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Newsletter | #10 -

Newsletter | #10

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Happy New Year, nature-recording aficionado. 📅

We hope the Christmas season has treated you well and that you’re ready to take on everything that 2023 may throw at us. 💪

Keep reading for today’s round-up of material from and beyond, including suggestions of sustainable New Year’s resolutions, the health risks of noise pollution, and a consideration of soundmaps.

Soundscape of the week 

‘Lions, Hyenas and Other Wildlife Calling in the Masai Mara’:

A polyphonic safari recorded by George Vlad in Mara North Conservancy, Kenya, this slow-building soundscape blends the barking of domestic dogs and ringing of cattle bells with wilder (and in some case, more alarming) animal sounds…

The multilayering of insects’ calls, bird vocalizations, and large mammals communicating creates a hypnotic sonic palimpsest, becoming almost an overwhelmingly maximalist plethora of overlapping, wildly varying sounds as the bees and more birds are woken by the rising sun.

Articles and essays

🌎 New article ‘Brazilian Charities on’ offers an overview of the environmental threats faced in the country (despite Bolsonaro’s recent ousting), to both the continent-spanning Amazon River and rainforest and the Pantanal and Cerrado: from human settlement and deforestation to damming, gold-mining, droughts, and flooding. is a platform for charities working all over the world. This article runs through the work of various organizations which are committed to tackling the problems facing Brazil in particular, from the Frankfurt Zoological Society to the Amazon Conservation Team and Reforest’Action.

🗺️ In the long-read ‘Global Sound Archive: Soundmaps Projects and the Perspective of Future’, researcher, writer, and stage director Dr Noémie Fargier writes in support of the significance of soundmaps: “digital geographical maps that put emphasis on the sonic representation of a specific location” and allow “their remote visitors [to] travel through space and time and […] think of the way one’s listening to the world could be shared and represented”.

She particularly focuses on Aporee, “the oldest and largest global soundmap using the Google Earth service”: “a global soundmap dedicated to field recording, phonography and the art of listening […] [which] connects sound recordings to its places [sic] of origin”.

🔊 “As cities and our global population grow, noise pollution is only set to worsen. It’s becoming clear that in order to reduce strain on human health systems – often strained to breaking point – we need to address sources of noise pollution and to take steps to reduce the noise we generate.”

‘Noise Pollution and Its Impact on Human Health’, by writer and green living consultant Elizabeth Waddington, investigates the physiological and psychological effects that living with the noise humanity generates can have on our health, which include detrimental effects to mental health and increases in cognitive impairment and decline, and even cardiovascular disease.

However, she also investigates methods for mitigating these health risks, through appropriate city planning and systems design.

Content from the extended community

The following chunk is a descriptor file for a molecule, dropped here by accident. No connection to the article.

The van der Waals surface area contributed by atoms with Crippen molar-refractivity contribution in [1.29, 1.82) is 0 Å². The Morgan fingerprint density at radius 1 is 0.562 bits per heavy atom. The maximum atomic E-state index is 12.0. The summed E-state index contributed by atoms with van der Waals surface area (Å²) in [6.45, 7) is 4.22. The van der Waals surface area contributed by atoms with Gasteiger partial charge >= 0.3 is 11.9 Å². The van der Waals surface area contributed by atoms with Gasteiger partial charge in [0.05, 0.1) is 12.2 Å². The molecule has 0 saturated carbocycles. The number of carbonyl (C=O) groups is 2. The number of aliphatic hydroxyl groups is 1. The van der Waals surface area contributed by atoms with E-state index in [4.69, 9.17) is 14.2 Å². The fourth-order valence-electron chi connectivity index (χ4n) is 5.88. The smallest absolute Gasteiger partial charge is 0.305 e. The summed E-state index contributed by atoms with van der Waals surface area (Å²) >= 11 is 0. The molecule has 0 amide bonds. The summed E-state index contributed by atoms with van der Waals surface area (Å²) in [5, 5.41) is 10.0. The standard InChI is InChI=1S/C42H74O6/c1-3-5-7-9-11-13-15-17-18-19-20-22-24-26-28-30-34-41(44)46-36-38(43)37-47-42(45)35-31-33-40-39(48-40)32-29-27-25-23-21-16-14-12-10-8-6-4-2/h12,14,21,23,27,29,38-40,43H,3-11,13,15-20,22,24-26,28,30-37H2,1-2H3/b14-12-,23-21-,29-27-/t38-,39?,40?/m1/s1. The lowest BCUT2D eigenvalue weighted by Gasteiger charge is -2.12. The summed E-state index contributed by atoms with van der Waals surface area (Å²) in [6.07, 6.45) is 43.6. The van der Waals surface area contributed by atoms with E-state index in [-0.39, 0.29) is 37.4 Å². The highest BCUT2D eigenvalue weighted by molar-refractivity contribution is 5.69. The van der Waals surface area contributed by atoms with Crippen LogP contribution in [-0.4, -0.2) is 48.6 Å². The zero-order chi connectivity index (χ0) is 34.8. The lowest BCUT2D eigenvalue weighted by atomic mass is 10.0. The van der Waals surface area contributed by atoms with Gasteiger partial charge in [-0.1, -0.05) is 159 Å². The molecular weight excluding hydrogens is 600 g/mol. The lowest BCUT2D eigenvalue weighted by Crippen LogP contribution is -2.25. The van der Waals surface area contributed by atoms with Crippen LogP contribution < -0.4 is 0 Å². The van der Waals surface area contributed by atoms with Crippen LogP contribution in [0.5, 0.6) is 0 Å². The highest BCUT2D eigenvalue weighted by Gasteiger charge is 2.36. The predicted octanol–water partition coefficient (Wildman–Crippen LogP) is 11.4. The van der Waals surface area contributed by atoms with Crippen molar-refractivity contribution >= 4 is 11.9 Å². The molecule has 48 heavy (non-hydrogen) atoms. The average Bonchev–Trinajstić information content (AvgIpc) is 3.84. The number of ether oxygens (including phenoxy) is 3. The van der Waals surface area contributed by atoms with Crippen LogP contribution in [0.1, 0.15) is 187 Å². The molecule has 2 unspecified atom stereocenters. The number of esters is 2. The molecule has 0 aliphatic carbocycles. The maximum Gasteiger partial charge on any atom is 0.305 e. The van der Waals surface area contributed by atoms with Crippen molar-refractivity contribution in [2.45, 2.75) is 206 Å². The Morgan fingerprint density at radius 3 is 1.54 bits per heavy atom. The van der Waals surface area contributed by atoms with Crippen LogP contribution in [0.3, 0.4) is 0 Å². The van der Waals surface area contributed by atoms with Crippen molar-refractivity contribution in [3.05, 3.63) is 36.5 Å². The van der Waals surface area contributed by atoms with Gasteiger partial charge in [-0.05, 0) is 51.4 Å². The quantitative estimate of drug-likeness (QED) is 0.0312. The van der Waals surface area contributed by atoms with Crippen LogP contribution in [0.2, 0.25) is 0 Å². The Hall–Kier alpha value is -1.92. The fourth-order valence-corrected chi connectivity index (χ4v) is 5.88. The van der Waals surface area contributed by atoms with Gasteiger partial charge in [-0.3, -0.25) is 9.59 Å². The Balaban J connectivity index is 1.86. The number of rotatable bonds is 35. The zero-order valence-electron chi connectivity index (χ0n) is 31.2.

♻️ Yes, ‘15 Ways to Be a Little More Sustainable in 2023’ is one of those pieces about New Year’s resolutions which are inevitable in January, but its “ideas for a cleaner, greener 2023” – ranked “from simplest to most challenging” – are smart and easily put into practice. 

‘Unplug your energy vampires’? Tick. ‘Compost your kitchen scraps’? Tick. ‘Give “no-buy [weeks]” a try’? Well, it’s only the 3rd of January; that leaves us something to aim for…

✍️ One of the pieces of advice that I have adopted since reading this book is to always go out armed with a magnifying glass on my walks. It’s amazing how such a basic and cheap gadget, in less than a square centimeter, can open the door to such fascinating worlds.

The first in a series of primers on nature writers, this piece presents a personal introduction to the work of Rachel Carson, a “gentle and peaceful woman” who, after the publication of her Silent Spring, which “triggered a fierce legal fight to ban the most toxic pesticides and prohibit the usage of DDT”, suffered “the furious attacks of the industry, which did not stop publicly slandering and discrediting her”.

🌍 “The Congo Basin rainforests, the world’s second largest, form the planet’s single greatest ‘carbon sink,’ absorbing the atmospheric carbon dioxide that is overheating our planet. Yet this crucial front line against climate change is threatened by illegal and industrial logging, mining, oil and gas concessions and ongoing warfare.” 

‘Saving Congo’s Forests Means Changing ‘Law Enforcement’’ sets out the policies needed to combat “destructive resource exploitation and ongoing violence” in a country riven by “episodic warfare” for more than 20 years, driven by a combination of complex factors. The country’s “model of conservation law enforcement [was] shaped in Africa’s colonial era” and “has been pulled into the DRC’s violence in ways that erode its effectiveness — and that in some cases worsen the conflicts”. “How can international policies and institutions help fragile states […] better protect environmentally critical areas?”

👉 See the Twitter feed for more content like this!

We hope you have a regenerative week. 🙏

With best wishes,
Neil and Team

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Neil Clarke is an independent comics writer based in East London, who really wishes he could draw.